The half-hour fireworks display in Victoria Harbour is long over, but the tens of thousands of voices that were raised in protest in Hong Kong on Sunday still reverberate in the deeply deceptive night.
Fifteen years since it was handed back to China by British colonisers – and the unique “city-state” of over 7 million people saw its third Chief Executive assume office with the Chinese president on hand to witness the swearing in.
It was a ceremony many Hong Kong residents watched with pallor.
“It looks too much like something out of Beijing…”
They dreaded to admit just how much over the years “the mainland” had influenced the state of affairs in this, its singular, semi-autonomous, off-spring. The uniformity of the colours, the carefully stage-managed proceedings, even the fact that Mandarin was spoken instead of Hong Kong’s official Cantonese was noted with disappointment by some viewers.
And that seemed to be the over-riding sentiment of the day. Disappointment. With where they were, and what they had become. Oh sure, there were those that were grateful for “everything” being re-attached to China had meant for Hong Kong. Among other things, the “reunification” cemented Hong Kong’s role as an international hub for business by being the “friendlier” doorway to the economic giant that is China, but then, there are the “problems” that re-integration has brought on. The influx of wealthy mainlanders has bumped up property prices, and put a strain on social services. The income gap between the rich and the poor has widened to a record discrepancy. And for the first time in 15 years, more Hong Kongers have expressed discontentment with not just their public officials, but also with their city’s relations with China.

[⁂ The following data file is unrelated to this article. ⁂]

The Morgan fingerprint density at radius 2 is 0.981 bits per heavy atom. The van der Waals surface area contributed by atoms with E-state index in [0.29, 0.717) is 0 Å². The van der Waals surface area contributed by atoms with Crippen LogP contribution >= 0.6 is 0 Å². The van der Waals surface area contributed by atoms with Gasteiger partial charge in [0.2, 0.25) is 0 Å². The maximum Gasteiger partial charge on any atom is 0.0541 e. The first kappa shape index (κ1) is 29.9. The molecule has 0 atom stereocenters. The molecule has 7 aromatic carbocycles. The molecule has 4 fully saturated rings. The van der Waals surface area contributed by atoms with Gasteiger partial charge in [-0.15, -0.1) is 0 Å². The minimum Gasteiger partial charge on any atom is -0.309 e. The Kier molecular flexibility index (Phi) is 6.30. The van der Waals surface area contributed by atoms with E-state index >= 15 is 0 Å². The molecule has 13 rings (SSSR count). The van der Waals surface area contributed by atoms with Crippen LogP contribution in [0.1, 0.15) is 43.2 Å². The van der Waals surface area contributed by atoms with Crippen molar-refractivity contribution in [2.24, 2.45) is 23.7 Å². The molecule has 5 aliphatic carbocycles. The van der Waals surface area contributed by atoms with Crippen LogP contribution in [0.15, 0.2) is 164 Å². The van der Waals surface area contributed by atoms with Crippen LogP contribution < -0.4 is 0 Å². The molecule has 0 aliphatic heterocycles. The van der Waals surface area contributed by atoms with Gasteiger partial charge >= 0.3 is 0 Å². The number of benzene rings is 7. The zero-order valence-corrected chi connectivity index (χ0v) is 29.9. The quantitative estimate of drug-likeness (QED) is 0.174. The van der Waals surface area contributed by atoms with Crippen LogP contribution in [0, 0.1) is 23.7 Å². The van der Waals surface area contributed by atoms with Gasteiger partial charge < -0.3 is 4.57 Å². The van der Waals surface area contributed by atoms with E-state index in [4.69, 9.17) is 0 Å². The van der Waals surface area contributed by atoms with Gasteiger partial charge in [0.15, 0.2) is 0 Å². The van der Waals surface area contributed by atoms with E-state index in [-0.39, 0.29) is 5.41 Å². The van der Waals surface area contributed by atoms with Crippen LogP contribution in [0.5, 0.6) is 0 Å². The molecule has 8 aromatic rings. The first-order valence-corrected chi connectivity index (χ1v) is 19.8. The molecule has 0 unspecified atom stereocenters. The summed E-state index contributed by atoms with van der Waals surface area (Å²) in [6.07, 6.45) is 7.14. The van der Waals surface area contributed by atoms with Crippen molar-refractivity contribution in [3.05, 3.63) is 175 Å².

“There is too much interference from Beijing,” many residents complained. “We are not like them.”
Despite a shared, albeit, some say “problematic,” cultural history, there is still a feeling here that “mainlanders” are a different breed entirely. They are referred to by a large number of city residents as “the Chinese” as opposed to “Hong Kongers” – which is what these same city folk call themselves.
And close to half a million Hong Kongers took to their city’s streets to take full advantage of the civil liberties that their brethren on the mainland aren’t really afforded. The anniversary of their handover back to China has become an annual opportunity to air their grievances on a wide range of topics – from clamouring for political reform to ascertain their continued “freedoms”, to standing up against animal cruelty, and protecting the rights of migrant workers. There were others, too, who came out to be heard on a number of more personal problems: from business deals gone wrong, to alleged injustices suffered in hands of the system of social services. Any frustration, any resentment, anything to say – today was the day to let it out. Many parents could be seen with their young children in tow, encouraging them to experience the day first-hand. Almost as if wanting to introduce their offspring to who they were, and what it meant to be a Hong Konger.
It was an excuse to exercise their rights under their “flawed”, semi-autonomous, democracy. As if needing to remind themselves that they still can. That the mainland hadn’t completely taken them over…yet.
And that is the fear here – that their identity will slowly disappear, along with their democracy. That they will be “assimilated” into China.
“Maybe we can start a revolution and turn things the other way around,” one hopeful Hong Konger said. “Maybe China can be assimilated into Hong Kong!”
But before any more thought could be given to that idea, that dreamer’s voice was drowned by the echoes of the continuing chants of dissatisfaction that pummelled through the dark, descending, Hong Kong night.
And in the shadows of China’s self-proclaimed “one country, two systems” success story, “dis-located” Hong Kongers hoped to shine a light on their own reflection.
* first published by Al Jazeera news